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The 7 Habits That Block Self-Development

Psychiatrists have tried to point out the seven golden rules of healthy behavior. To do so they focused on what prevents us from living a healthy life. Here are the 7 habits that most people do every day and will probably have to reconsider.

  1. Need of acceptance
    The need to be accepted is common and rational. It is important for humans to seak for that feeling otherwise they wouldn’t make teams and would not socialize with each other. However, there is a certain point where this need becomes poison and makes us servants who constantly try to gain the love of other people. A sign that the need for acceptance is a problem is when we tend to ask that from strangers, people who we barely know and whose opinion shouldn’t have any effect on us. It is a sign that we ask others what we can’t find on our own. A perfect example of this comes from the fairytale of Snow White, where her stepmother asks her mirror who the prettiest is, in an attempt to confirm something she fails to confirm on her own.
  2. Impatience
    Impatience to achieve a goal, find myself where I want to be, and resolve a situation is common. What is impatience? We could say impatience is the fake expectation that we can beat time. We simply think we can do it faster. The problem with that is that we cannot make it and we stop trying. If we don’t try it is sure we will fail and once we fail, we lead ourselves to false assumptions. We believe we failed because we were not good enough and failure is the proof of our inadequacy. We end up disappointed not knowing where to begin to find a real answer on our issues.
  3. Comparison
    Comparison is tricky because while it works against us, it is hard for us to see that. We compare ourselves with what we see and commonly what we see in other people. What we don’t realize is that what we see is only a small part of the picture and usually it is the success story that other people let us see. The only useful comparison we can do is the one we do with ourselves in the past and in the present that will help us become better in the future.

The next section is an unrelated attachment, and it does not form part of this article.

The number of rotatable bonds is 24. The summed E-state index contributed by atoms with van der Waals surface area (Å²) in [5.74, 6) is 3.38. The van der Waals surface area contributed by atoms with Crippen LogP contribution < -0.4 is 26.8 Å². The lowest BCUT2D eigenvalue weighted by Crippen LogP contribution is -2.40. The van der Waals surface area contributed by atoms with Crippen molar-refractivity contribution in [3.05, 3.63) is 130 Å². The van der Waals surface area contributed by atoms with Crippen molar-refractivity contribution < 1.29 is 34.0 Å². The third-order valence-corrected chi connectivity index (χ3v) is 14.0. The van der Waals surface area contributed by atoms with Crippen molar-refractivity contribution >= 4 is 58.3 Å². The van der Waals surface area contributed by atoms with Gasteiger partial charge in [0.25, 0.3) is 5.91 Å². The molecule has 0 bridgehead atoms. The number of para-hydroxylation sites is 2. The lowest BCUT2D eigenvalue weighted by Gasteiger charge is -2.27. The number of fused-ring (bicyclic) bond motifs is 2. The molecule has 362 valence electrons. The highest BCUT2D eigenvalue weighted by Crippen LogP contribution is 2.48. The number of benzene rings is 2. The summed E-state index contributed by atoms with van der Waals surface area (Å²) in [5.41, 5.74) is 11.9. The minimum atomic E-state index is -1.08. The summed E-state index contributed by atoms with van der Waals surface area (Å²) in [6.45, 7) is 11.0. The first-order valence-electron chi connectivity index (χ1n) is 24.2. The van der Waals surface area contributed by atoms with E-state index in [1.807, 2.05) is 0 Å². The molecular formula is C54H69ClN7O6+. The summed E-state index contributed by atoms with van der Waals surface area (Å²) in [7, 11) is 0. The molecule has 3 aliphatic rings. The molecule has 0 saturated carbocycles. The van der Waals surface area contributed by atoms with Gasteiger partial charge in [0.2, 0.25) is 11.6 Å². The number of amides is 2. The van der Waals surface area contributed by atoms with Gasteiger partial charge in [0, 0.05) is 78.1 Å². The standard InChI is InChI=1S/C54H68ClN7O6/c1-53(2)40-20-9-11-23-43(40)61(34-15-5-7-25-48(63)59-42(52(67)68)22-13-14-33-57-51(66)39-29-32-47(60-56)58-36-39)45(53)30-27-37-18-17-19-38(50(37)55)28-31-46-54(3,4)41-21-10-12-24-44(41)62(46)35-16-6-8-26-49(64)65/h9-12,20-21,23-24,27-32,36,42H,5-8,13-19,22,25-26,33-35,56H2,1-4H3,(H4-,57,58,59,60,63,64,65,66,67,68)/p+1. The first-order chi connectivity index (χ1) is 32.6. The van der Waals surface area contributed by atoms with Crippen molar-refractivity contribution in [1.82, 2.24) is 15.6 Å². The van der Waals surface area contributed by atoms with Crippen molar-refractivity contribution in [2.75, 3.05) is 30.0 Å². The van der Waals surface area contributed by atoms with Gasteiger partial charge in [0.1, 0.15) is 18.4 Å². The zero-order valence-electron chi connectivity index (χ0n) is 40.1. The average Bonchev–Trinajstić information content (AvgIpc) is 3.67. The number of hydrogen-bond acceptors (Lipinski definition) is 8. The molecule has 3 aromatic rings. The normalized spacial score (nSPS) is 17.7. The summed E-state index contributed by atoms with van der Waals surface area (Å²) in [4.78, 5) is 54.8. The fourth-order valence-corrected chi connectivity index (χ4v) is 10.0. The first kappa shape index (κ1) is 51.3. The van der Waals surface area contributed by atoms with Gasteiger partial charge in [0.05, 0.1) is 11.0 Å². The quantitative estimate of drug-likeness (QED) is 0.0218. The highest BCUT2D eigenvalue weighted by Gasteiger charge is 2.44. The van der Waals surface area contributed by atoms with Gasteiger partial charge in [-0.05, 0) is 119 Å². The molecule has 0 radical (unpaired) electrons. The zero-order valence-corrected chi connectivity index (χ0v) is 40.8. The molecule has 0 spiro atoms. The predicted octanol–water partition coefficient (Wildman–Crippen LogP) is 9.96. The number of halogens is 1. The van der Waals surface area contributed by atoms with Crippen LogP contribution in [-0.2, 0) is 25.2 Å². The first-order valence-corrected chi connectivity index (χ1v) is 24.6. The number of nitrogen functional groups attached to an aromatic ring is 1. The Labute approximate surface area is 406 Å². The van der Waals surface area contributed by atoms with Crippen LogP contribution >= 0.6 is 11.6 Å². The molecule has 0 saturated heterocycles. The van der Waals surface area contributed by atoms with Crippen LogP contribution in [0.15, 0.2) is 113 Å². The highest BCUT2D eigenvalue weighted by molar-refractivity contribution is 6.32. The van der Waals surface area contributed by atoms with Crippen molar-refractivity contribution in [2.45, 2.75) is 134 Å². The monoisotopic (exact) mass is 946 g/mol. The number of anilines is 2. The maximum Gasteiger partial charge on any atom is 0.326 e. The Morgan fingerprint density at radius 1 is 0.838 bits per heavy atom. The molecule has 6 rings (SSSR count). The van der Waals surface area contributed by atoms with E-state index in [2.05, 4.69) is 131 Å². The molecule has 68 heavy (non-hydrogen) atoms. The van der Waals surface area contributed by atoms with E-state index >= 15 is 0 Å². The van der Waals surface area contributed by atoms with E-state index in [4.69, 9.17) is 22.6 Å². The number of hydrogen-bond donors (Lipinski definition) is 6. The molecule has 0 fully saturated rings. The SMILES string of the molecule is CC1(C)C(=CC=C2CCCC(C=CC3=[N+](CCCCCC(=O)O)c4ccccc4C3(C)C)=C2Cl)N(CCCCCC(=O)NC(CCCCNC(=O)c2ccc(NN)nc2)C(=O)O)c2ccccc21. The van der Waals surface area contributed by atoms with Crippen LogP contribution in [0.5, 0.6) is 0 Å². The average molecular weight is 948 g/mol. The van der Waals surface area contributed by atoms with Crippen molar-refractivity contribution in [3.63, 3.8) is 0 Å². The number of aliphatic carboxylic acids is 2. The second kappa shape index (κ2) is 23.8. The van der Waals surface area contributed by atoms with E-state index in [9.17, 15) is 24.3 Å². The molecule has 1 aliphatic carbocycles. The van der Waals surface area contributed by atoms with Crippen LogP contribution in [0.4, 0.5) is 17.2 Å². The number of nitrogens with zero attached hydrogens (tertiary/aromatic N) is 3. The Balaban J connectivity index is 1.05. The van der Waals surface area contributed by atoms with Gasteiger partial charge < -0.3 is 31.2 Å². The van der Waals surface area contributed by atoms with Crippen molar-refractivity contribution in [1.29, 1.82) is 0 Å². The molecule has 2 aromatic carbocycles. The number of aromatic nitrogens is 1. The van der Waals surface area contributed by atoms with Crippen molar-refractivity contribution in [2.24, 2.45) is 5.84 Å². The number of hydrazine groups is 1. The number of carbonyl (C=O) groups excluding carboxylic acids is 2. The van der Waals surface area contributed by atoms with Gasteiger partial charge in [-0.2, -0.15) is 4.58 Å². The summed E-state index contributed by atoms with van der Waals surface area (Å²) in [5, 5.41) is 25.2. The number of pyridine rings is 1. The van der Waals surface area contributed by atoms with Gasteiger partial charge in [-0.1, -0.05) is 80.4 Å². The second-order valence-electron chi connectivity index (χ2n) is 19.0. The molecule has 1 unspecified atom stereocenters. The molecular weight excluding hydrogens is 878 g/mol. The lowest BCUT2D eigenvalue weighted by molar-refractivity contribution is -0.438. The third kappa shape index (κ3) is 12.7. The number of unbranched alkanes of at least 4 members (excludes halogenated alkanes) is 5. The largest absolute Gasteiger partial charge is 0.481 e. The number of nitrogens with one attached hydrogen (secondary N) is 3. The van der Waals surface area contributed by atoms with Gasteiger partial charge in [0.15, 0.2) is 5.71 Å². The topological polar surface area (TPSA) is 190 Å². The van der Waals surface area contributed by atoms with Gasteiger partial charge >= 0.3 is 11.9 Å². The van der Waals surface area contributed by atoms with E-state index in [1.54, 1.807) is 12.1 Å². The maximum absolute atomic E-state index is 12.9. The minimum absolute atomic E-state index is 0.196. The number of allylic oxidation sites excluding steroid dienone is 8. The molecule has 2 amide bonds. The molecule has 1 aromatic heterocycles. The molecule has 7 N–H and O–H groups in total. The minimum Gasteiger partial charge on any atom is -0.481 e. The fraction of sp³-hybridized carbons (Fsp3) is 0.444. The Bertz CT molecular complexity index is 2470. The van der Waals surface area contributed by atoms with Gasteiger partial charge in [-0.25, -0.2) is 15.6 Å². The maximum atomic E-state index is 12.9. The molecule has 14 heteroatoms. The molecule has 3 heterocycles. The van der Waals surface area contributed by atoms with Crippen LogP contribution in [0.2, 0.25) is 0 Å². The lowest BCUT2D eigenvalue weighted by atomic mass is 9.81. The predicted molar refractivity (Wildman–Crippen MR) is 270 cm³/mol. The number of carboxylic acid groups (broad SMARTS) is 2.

4. Incapability
    As a behavior, it is met in people who tend to lean on others. They ask for their advice, they seek other people’s opinions but all of these happen on a level that t is simply too much. People who need a leader are most of the time unconfident and lacking confidence results in asking people to help you. We believe that we cannot do certain stuff that other people can and most of the time it is much stuff that we believe we can’t do. Lack of confidence is the root of this particular behaviour.
  5. Rationalization
    Take the example of children who grow up in a toxic family. In an attempt to understand and translate the world that children live in they start to believe that this is how things work and that this is absolutely normal. Rationalization needs generalization in order to build up.
  6. Perfection
    The brother of rationalization is perfection. People many times want things to be perfect. Perfection hardly exists in nature, if it ever does. The result is that we postpone things we could do now because we wait until the conditions will be ideal for us to start. This leads to inertia, idleness, and further disappointment. We have to realize that we will never be perfect that we are in constant evolution. Not us neither the circumstances around us will ever be ideal.
  7. Blame
    Finally, the tendency to blame is one of the most toxic habits. It is the result of a strong ego that does not want to admit its own mistakes. Why do we do it? Because it is easier and less painful. It is easier but unfortunately, it is less helpful. If we don’t understand our inadequacies we will never be able to become better and we will be stuck in a situation that doesn’t lead anywhere.
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Anna Papadopoulos
Anna Papadopoulos is a senior money, wealth, and asset management reporter at CEOWORLD magazine, covering consumer issues, investing and financial communities + author of the CEOWORLD magazine newsletter, writing about money with an enthusiasm unknown to mankind. You can follow CEOWORLD magazine on Twitter, Facebook, Instagram, or connect on LinkedIn for musings on money, wealth, asset management, millionaires, and billionaires. Email her at